I agree with @Abe Miessler's diagnosis of peach leaf curl. Last year one of my peach trees had a bad case of this -- the other one 30' away was mostly unaffected. (One of the recommendations for prevention is to plant resistant varieties.)
I'm not sure where I read this, but once you've got it, you can't cure it this season -- you can only prevent it next season.
The Organic Gardener's Handbook of Natural Pest and Disease Control (Bradley et al) describes peach leaf curl on p. 324:
- Plant resistant cultivars.
- Remove and destroy infected leaves.
That reference says it's worst in cold, wet springs. You can apply a preventive spray of lime sulfur (calcium polysulfide) (or "Bordeaux Mixture" -- a copper spray) either in the fall after leaf drop or in the spring before bud break. (See The Backyard Orchardist (Otto), p197.) Beware that copper-based sprays are toxic to fish and earthworms (at least), so don't overdo it. Beware that sulfur sprays can be toxic to the plants in hot, dry weather (see links below). Either of these sprays are fairly generic items that should be available at a well-stocked garden center or nursery.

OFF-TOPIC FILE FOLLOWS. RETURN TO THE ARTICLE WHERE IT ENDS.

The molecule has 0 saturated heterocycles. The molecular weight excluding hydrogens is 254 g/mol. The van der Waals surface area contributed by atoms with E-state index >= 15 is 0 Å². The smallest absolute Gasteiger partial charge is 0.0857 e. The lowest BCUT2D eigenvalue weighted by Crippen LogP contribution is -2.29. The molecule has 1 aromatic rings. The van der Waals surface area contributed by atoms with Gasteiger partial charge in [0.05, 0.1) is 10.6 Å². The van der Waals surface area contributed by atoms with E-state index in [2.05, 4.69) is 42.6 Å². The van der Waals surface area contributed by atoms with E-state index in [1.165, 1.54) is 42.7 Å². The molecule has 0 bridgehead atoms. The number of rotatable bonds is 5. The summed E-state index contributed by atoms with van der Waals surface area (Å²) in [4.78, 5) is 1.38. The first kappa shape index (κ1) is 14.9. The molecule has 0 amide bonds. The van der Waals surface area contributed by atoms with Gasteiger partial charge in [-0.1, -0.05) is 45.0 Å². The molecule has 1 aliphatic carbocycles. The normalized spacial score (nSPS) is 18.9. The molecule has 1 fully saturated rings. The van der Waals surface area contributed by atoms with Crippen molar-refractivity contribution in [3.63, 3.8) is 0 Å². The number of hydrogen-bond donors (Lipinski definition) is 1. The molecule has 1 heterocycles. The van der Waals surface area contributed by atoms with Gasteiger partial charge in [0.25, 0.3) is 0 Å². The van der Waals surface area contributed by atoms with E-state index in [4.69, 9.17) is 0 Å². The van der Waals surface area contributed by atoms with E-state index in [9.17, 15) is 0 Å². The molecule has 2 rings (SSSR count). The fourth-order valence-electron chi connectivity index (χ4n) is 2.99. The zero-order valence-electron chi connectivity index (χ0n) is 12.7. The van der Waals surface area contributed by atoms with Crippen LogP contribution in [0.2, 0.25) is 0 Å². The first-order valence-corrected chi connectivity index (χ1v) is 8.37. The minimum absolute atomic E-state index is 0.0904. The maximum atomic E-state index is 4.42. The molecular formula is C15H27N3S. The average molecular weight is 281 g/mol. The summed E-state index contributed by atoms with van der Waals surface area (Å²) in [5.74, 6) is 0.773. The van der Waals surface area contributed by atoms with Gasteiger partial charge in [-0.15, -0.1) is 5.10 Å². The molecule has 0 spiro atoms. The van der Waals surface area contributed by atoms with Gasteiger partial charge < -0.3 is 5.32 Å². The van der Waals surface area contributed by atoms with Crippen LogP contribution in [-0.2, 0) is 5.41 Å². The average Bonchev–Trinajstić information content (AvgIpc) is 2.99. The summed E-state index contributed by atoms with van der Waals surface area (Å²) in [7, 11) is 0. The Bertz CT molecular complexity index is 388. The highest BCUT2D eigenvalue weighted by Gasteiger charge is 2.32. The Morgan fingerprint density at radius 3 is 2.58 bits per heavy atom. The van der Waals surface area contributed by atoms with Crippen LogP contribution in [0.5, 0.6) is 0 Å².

It may not be practical advice for you at this point, but Handbook also suggests growing dwarf trees in pots where they won't be cold and wet in spring and then moving the pots outside for the summer.
Some other info: